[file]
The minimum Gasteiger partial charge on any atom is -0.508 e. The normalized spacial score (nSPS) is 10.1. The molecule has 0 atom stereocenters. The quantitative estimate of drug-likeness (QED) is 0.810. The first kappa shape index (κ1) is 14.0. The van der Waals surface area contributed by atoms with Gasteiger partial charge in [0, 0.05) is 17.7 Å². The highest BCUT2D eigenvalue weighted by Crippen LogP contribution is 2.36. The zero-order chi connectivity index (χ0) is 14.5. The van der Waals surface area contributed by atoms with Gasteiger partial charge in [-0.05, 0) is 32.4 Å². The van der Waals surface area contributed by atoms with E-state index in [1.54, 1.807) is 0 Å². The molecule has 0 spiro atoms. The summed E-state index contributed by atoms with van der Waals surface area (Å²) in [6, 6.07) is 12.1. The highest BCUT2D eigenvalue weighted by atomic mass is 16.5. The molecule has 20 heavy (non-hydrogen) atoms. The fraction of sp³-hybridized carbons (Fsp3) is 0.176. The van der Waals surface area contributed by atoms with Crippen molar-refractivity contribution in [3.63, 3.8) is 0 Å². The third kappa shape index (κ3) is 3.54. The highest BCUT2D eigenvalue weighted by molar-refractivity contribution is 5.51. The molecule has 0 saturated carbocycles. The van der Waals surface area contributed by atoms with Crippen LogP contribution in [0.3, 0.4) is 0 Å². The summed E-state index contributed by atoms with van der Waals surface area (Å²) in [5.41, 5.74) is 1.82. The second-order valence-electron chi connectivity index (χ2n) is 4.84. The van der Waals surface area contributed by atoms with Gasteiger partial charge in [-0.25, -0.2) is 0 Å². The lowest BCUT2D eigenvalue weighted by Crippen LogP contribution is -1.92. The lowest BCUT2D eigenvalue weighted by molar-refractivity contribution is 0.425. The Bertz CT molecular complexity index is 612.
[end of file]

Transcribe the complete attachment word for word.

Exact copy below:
The minimum Gasteiger partial charge on any atom is -0.508 e. The normalized spacial score (nSPS) is 10.1. The molecule has 0 atom stereocenters. The quantitative estimate of drug-likeness (QED) is 0.810. The first kappa shape index (κ1) is 14.0. The van der Waals surface area contributed by atoms with Gasteiger partial charge in [0, 0.05) is 17.7 Å². The highest BCUT2D eigenvalue weighted by Crippen LogP contribution is 2.36. The zero-order chi connectivity index (χ0) is 14.5. The van der Waals surface area contributed by atoms with Gasteiger partial charge in [-0.05, 0) is 32.4 Å². The van der Waals surface area contributed by atoms with E-state index in [1.54, 1.807) is 0 Å². The molecule has 0 spiro atoms. The summed E-state index contributed by atoms with van der Waals surface area (Å²) in [6, 6.07) is 12.1. The highest BCUT2D eigenvalue weighted by atomic mass is 16.5. The molecule has 20 heavy (non-hydrogen) atoms. The fraction of sp³-hybridized carbons (Fsp3) is 0.176. The van der Waals surface area contributed by atoms with Crippen molar-refractivity contribution in [3.63, 3.8) is 0 Å². The third kappa shape index (κ3) is 3.54. The highest BCUT2D eigenvalue weighted by molar-refractivity contribution is 5.51. The molecule has 0 saturated carbocycles. The van der Waals surface area contributed by atoms with Crippen LogP contribution in [0.3, 0.4) is 0 Å². The summed E-state index contributed by atoms with van der Waals surface area (Å²) in [5.41, 5.74) is 1.82. The second-order valence-electron chi connectivity index (χ2n) is 4.84. The van der Waals surface area contributed by atoms with Gasteiger partial charge in [-0.25, -0.2) is 0 Å². The lowest BCUT2D eigenvalue weighted by Crippen LogP contribution is -1.92. The lowest BCUT2D eigenvalue weighted by molar-refractivity contribution is 0.425. The Bertz CT molecular complexity index is 612.